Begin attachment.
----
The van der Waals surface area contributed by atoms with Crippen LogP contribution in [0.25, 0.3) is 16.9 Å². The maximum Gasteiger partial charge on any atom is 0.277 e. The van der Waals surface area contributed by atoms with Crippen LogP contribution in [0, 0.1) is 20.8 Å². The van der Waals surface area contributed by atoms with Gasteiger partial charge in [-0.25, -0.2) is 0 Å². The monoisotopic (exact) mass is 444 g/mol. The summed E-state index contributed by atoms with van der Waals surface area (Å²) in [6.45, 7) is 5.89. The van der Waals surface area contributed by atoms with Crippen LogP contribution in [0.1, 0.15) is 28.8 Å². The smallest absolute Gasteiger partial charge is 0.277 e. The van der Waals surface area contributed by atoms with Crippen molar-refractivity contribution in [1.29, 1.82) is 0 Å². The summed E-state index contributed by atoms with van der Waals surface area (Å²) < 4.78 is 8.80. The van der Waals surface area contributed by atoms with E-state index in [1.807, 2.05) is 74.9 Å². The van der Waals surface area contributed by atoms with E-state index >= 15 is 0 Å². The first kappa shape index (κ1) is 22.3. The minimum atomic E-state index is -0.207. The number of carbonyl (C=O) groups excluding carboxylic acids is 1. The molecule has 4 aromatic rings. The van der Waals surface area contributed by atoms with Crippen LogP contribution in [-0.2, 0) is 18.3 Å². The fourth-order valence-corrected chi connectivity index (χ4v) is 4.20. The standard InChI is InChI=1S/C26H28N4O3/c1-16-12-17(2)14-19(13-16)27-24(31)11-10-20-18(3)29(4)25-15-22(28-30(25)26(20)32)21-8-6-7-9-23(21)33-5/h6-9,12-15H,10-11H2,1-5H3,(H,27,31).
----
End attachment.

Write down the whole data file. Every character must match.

The van der Waals surface area contributed by atoms with Crippen LogP contribution in [0.25, 0.3) is 16.9 Å². The maximum Gasteiger partial charge on any atom is 0.277 e. The van der Waals surface area contributed by atoms with Crippen LogP contribution in [0, 0.1) is 20.8 Å². The van der Waals surface area contributed by atoms with Gasteiger partial charge in [-0.25, -0.2) is 0 Å². The monoisotopic (exact) mass is 444 g/mol. The summed E-state index contributed by atoms with van der Waals surface area (Å²) in [6.45, 7) is 5.89. The van der Waals surface area contributed by atoms with Crippen LogP contribution in [0.1, 0.15) is 28.8 Å². The smallest absolute Gasteiger partial charge is 0.277 e. The van der Waals surface area contributed by atoms with Crippen molar-refractivity contribution in [1.29, 1.82) is 0 Å². The summed E-state index contributed by atoms with van der Waals surface area (Å²) < 4.78 is 8.80. The van der Waals surface area contributed by atoms with E-state index in [1.807, 2.05) is 74.9 Å². The van der Waals surface area contributed by atoms with E-state index >= 15 is 0 Å². The first kappa shape index (κ1) is 22.3. The minimum atomic E-state index is -0.207. The number of carbonyl (C=O) groups excluding carboxylic acids is 1. The molecule has 4 aromatic rings. The van der Waals surface area contributed by atoms with Crippen LogP contribution in [-0.2, 0) is 18.3 Å². The fourth-order valence-corrected chi connectivity index (χ4v) is 4.20. The standard InChI is InChI=1S/C26H28N4O3/c1-16-12-17(2)14-19(13-16)27-24(31)11-10-20-18(3)29(4)25-15-22(28-30(25)26(20)32)21-8-6-7-9-23(21)33-5/h6-9,12-15H,10-11H2,1-5H3,(H,27,31).